Black seed may also serve as an effective COVID-19 symptom treatment of fever, chills, shortness of breath, low oxygen levels, muscle fatigue, and loss of taste or smell. (11) For patients experiencing Cytokine Storm Syndrome due to an exacerbated inflammatory response to COVID-19, the anti-inflammatory properties of black seed can provide relief. (12) Since black seed has shown to increase the production of reactive oxygen species denaturing enzymes, it can also aid in the oxidative stress observed in COVID-19 patients. (11) While COVID-19 inhibits autophagic activity, an important immune response that removes virus-infected cells from the human body, thymoquinone shows promise in enhancing this immune response. (12)

TaibUVID – a Black seed mixture as a COVID-19 treatment

The Taibah University anti-COVID-19 treatment (TaibUVID) has been studied in Saudi Arabia as a novel COVID-19 treatment. The TaibUVID mixture consists of “1 small spoonful (tea spoonful) of nigella sativa oil (or 2 gram nigella sativa seeds) mixed with 1 gram of grinded anthemis hyalina mixed with 1 large spoonful of natural honey.”(13) The mixture is recommended orally or can be inhaled as a vapor. A retrospective studyof 20 COVID-19 patients and their healthy contacts in Egypt used this supplement. The study cohort consisted of volunteers who were already familiar with TaibUVID as a supplement through social media. (14) El-Sayed found that regular consumption among infected patients led to reduced COVID-19 symptoms, and, in 70% of patients, there was a faster recovery time of 1-4 days.

A group of healthy contacts of the infected patients of this study, including family members, medical personnel, and others, volunteered to use TaibUVID as a prophylaxis regularly. Of these individuals,70% of those who had contact with COVID-19 infected patients did not result in any positive PCR tests during the 4 months of testing. This indicates TaibUVID’s significant potential for prophylaxis, which is important to consider as COVID variants emerge. Not unpleasant to consume, participants generally had no complaints taking TaibUVID regularly. Composed of readily available, inexpensive ingredients, TaibUVID is a highly accessible prophylaxis. TaibUVID Forte supplements were recommended alongside COVID-19 treatment on positive cases for expedited symptom relief, and TaibUVID inhalation therapy was a recommended hospital treatment for COVID-19 inpatient cases.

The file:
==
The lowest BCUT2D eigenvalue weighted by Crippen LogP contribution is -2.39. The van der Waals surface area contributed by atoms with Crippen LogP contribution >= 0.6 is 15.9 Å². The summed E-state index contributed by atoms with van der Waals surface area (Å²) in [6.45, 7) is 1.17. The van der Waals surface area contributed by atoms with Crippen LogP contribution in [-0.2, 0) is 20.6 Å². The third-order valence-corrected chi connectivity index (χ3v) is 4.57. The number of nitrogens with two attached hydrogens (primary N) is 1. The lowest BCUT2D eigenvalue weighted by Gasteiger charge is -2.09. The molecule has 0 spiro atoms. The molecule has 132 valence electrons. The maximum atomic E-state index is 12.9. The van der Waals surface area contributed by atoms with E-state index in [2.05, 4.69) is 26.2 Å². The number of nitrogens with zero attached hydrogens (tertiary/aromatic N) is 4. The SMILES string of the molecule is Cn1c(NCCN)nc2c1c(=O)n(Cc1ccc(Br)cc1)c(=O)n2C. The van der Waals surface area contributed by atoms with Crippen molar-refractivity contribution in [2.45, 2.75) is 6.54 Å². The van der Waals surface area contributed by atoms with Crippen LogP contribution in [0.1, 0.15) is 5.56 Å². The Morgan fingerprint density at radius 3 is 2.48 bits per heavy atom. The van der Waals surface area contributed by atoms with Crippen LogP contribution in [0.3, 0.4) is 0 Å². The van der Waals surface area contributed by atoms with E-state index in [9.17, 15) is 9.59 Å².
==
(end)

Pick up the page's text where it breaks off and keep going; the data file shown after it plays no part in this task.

Honey and black seed COVID-19 treatment

A clinical trial conducted in Pakistan showed promising results of honey and black seed mitigating severity of symptoms in COVID-19 patients. (15) Both moderate and severe COVID-19 cases were included in the study. The experimental group was given a mix of 1 g honey and 80 mg/kg of body weight of black seed daily. This mixture was divided into 2-3 doses per day. After roughly 3 months of symptom observation and regular PCR testing, it was found that symptoms were resolved in patients given the honey and black seed earlier than those receiving the placebo. The patients receiving the mixture also tested negative for COVID-19, on average, 4 days earlier than the group receiving the placebo.


The promising results presented in this paper represent only a fraction of the black seed COVID-19 research conducted. For example, in India, a list of all COVID-19 immunity-boosting foods studied was compiled. Black seed topped the list with the highest nutrient value, above the commonly-known cumin, turmeric, cinnamon, and cardamom. (16) Saudi Arabia studied natural combinations of black seed, garlic, wasabi, honey, and vitamin C-rich foods. (17) A study in Malaysia found that black seed’s effectiveness increased when supplemented with Zinc. (8) Bangladesh also took steps to conduct research with black seed. (18) An important fact stressed throughout this paper is that black seed must be taken regularly and continuously for the greatest prophylaxis or treatment effect.

The authors hope that this introductory piece intrigues the reader and encourages them to support, further explore, and possibly use black seed and/or Prophetic Medicine as a complement to Western medicine practices. Specific to the pandemic, the authors strongly recommend further and ongoing research trials of black seed and its therapeutic and prophylactic effects on COVID-19 be conducted.

Acknowledgements:The authors would like to thank Maryam Edris for her research support. Funding: None. Competing interests: None declared.